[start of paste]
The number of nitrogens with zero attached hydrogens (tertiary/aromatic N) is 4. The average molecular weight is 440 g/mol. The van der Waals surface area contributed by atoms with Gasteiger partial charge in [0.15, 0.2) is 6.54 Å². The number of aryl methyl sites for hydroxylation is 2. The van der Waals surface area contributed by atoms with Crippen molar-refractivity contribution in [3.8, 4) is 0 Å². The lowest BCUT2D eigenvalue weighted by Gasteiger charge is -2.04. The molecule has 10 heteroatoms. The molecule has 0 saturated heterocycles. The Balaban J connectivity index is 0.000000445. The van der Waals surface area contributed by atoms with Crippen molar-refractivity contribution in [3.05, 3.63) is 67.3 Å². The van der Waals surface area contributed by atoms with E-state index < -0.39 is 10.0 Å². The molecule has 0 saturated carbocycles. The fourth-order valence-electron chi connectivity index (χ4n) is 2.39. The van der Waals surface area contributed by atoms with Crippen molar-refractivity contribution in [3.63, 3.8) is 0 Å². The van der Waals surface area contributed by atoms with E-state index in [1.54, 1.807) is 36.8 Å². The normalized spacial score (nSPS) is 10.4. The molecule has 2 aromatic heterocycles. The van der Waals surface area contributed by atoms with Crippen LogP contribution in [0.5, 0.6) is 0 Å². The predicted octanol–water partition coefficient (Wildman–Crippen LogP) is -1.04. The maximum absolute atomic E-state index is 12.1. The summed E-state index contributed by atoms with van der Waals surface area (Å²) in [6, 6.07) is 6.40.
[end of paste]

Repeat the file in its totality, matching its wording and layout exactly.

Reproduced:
The number of nitrogens with zero attached hydrogens (tertiary/aromatic N) is 4. The average molecular weight is 440 g/mol. The van der Waals surface area contributed by atoms with Gasteiger partial charge in [0.15, 0.2) is 6.54 Å². The number of aryl methyl sites for hydroxylation is 2. The van der Waals surface area contributed by atoms with Crippen molar-refractivity contribution in [3.8, 4) is 0 Å². The lowest BCUT2D eigenvalue weighted by Gasteiger charge is -2.04. The molecule has 10 heteroatoms. The molecule has 0 saturated heterocycles. The Balaban J connectivity index is 0.000000445. The van der Waals surface area contributed by atoms with Crippen molar-refractivity contribution in [3.05, 3.63) is 67.3 Å². The van der Waals surface area contributed by atoms with E-state index < -0.39 is 10.0 Å². The molecule has 0 saturated carbocycles. The fourth-order valence-electron chi connectivity index (χ4n) is 2.39. The van der Waals surface area contributed by atoms with Crippen molar-refractivity contribution in [3.63, 3.8) is 0 Å². The van der Waals surface area contributed by atoms with E-state index in [1.54, 1.807) is 36.8 Å². The normalized spacial score (nSPS) is 10.4. The molecule has 2 aromatic heterocycles. The van der Waals surface area contributed by atoms with Crippen LogP contribution in [0.5, 0.6) is 0 Å². The predicted octanol–water partition coefficient (Wildman–Crippen LogP) is -1.04. The maximum absolute atomic E-state index is 12.1. The summed E-state index contributed by atoms with van der Waals surface area (Å²) in [6, 6.07) is 6.40.